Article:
By JIM O’DAY
In three weeks, the University of Montana and many other Division I intercollegiate athletic programs around the country will announce their in-coming football recruits starting with the 2013-14 school year.
Wednesday, Feb. 6, is the NCAA’s National Letter of Intent Signing Day for the sports of football, soccer and track and field/cross country. It is the largest group of new students announced each year for UM’s athletics program. Men’s and women’s basketball, as well as tennis, golf and women’s volleyball have their regular signing date on April 17, although there was also an “early signing period” last Nov. 14 for these particular sports.
Over the years, I’ve heard many interesting comments about recruits – and if schools do a credible enough job “checking out” these young men and women who are finishing their high school careers.
Although it isn’t an exact science, coaches and administrators do the very best job possible to make sure the incoming student-athlete is a good “fit” for that particular school, its athletics program – both academically and athletically, as well as socially – and the community. Not only do the coaches stay in constant contact (during allowable times adopted by the NCAA) with them, they also check with high school coaches, counselors and administrators, and others who might possibly know interesting tidbits about the potential recruit – including rival coaches, and sometimes even players. In addition to home visits by the coaches to meet the families, these young men and women are also brought to campus to see how they interact with the coaching staff, players, administrators and faculty. A considerable amount of time and energy is devoted to each and every recruit to learning as much as possible before any is offered an athletics scholarship.
Still, all the research and checking in the world won’t produce 100 percent results. It’s not that simple. These are 18 and 19-year-old kids who are most likely embarking on their own for the first times in their young lives, discovering freedoms that rarely existed at home under their parent’s supervision. From some skeptics, I would always hear the simple solution: “Don’t you do a background check.” Well, unless these young men and women had problems with the law after turning 18-years-old, it’s highly unlikely a background check will produce much relevant information from their juvenile years.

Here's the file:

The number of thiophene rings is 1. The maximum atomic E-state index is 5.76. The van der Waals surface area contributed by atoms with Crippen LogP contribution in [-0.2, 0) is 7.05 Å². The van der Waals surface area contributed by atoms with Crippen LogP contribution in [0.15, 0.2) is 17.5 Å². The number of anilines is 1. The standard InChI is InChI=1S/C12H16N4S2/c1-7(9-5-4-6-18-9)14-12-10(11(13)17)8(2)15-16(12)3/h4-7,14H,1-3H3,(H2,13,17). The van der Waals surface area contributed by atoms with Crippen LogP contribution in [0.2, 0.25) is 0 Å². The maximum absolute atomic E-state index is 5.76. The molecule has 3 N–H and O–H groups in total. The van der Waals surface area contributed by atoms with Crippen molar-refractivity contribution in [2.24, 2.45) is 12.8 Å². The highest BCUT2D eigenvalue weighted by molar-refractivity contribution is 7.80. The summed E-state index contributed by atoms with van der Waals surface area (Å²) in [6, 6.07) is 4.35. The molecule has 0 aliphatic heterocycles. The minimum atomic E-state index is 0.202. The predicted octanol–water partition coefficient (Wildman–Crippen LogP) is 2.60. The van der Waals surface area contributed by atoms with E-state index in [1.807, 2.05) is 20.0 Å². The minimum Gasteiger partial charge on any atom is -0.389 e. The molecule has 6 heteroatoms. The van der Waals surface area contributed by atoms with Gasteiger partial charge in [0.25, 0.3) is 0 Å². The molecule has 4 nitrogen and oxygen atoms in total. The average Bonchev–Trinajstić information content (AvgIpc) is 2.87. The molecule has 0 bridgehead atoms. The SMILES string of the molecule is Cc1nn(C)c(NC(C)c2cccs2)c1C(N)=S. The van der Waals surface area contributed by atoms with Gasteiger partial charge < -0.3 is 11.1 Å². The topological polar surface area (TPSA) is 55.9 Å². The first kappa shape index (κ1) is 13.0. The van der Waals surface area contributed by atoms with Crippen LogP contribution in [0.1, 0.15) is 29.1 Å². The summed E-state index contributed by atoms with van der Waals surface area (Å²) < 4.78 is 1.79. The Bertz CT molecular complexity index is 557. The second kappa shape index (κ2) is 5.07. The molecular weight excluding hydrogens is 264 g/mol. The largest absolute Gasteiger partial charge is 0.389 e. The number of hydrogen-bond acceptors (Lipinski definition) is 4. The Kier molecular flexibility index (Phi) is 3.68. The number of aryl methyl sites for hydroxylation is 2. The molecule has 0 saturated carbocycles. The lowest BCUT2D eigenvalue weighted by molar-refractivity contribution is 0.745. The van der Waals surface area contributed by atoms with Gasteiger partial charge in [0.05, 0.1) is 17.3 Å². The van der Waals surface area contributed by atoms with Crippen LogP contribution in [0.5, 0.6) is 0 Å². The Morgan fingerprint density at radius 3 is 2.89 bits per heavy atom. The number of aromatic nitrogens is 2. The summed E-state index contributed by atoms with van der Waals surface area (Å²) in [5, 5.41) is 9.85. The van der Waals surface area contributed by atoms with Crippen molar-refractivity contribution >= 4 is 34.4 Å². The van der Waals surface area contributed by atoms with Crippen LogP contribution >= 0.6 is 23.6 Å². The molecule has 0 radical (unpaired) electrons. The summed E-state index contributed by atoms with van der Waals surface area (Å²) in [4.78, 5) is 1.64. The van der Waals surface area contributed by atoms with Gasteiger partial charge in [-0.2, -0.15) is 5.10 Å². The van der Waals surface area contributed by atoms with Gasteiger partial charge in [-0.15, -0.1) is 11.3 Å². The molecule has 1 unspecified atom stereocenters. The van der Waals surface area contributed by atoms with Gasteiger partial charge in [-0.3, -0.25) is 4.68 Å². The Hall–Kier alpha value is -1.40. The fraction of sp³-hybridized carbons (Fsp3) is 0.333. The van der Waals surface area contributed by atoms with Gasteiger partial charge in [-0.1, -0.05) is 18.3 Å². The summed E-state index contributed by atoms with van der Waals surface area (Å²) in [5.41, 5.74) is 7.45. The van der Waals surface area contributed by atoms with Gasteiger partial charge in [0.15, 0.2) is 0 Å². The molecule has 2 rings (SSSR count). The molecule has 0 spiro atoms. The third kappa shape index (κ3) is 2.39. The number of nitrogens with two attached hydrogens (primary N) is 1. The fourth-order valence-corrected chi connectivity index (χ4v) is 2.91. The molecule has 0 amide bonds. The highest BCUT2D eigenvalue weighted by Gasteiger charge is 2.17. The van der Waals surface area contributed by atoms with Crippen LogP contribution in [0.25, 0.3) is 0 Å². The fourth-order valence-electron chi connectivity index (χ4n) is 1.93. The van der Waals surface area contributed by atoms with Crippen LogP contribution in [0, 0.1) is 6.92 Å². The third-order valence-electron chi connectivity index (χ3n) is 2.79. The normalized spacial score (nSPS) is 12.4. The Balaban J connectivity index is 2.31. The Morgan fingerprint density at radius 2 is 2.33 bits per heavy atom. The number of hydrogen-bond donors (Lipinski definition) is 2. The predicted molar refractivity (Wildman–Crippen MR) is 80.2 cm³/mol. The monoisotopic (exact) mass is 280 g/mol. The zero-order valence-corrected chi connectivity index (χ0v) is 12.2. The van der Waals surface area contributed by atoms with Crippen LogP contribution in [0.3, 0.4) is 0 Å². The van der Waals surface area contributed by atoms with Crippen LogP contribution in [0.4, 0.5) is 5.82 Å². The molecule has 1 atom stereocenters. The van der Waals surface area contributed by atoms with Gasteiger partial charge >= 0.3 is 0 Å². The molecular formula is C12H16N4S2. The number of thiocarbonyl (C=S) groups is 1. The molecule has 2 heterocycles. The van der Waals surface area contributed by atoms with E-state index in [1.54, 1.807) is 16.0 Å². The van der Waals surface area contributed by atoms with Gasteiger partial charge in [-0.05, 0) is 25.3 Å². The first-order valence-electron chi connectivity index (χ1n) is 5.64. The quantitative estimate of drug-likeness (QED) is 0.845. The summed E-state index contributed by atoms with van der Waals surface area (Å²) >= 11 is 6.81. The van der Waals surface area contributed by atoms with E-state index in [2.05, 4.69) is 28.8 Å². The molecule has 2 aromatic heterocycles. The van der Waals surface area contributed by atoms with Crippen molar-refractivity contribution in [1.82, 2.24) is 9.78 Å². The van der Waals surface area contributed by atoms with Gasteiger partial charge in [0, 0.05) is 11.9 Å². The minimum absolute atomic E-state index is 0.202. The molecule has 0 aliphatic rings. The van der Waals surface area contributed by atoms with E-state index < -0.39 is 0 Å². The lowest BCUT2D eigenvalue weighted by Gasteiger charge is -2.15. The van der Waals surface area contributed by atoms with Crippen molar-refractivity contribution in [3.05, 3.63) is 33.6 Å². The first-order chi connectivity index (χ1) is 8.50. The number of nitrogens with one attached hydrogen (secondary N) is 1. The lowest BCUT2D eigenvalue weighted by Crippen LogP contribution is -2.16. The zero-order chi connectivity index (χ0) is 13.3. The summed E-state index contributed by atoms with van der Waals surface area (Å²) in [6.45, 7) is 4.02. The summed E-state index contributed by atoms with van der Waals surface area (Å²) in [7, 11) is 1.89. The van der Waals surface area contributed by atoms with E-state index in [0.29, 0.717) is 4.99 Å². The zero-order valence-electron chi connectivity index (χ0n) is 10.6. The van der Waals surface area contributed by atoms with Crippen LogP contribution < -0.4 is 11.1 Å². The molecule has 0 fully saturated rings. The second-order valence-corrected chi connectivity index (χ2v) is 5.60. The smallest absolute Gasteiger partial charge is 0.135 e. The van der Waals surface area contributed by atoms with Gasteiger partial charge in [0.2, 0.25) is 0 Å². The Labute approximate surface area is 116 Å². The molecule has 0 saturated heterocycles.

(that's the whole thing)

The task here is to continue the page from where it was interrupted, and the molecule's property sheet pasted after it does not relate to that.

Academically, some students perform extremely well in high school, yet struggle once they arrive in college. That goes for many new students – not just student athletes. Fortunately for those student athletes who may struggle, they are able to get immediate guidance from tutors and advisors as their grades are checked periodically by coaches and the academic advising staff. That often helps them get back on track – and headed in a positive direction. Some schools are better than others when similar problems exist with incoming students who aren’t quite sure where to turn when they have face academic issues their first semester or two in college.
The early recognition of a potential problem is very helpful, and often helps many prosper in their college experience.
Although we often dwell on those who have their problems, the vast majority of student athletes are to be commended for their incredible accomplishments – and the balancing act each faces among school, athletics and social involvements. Time management is critical, and requires considerable discipline. Days are long, recovery periods short. And when there are issues, there are also accompanying consequences – some more public than others.
Recently, UM Athletics released two reports of significant importance. Although these typically generate little or no coverage from the media, they tend to diagram a roadmap of where a department is headed.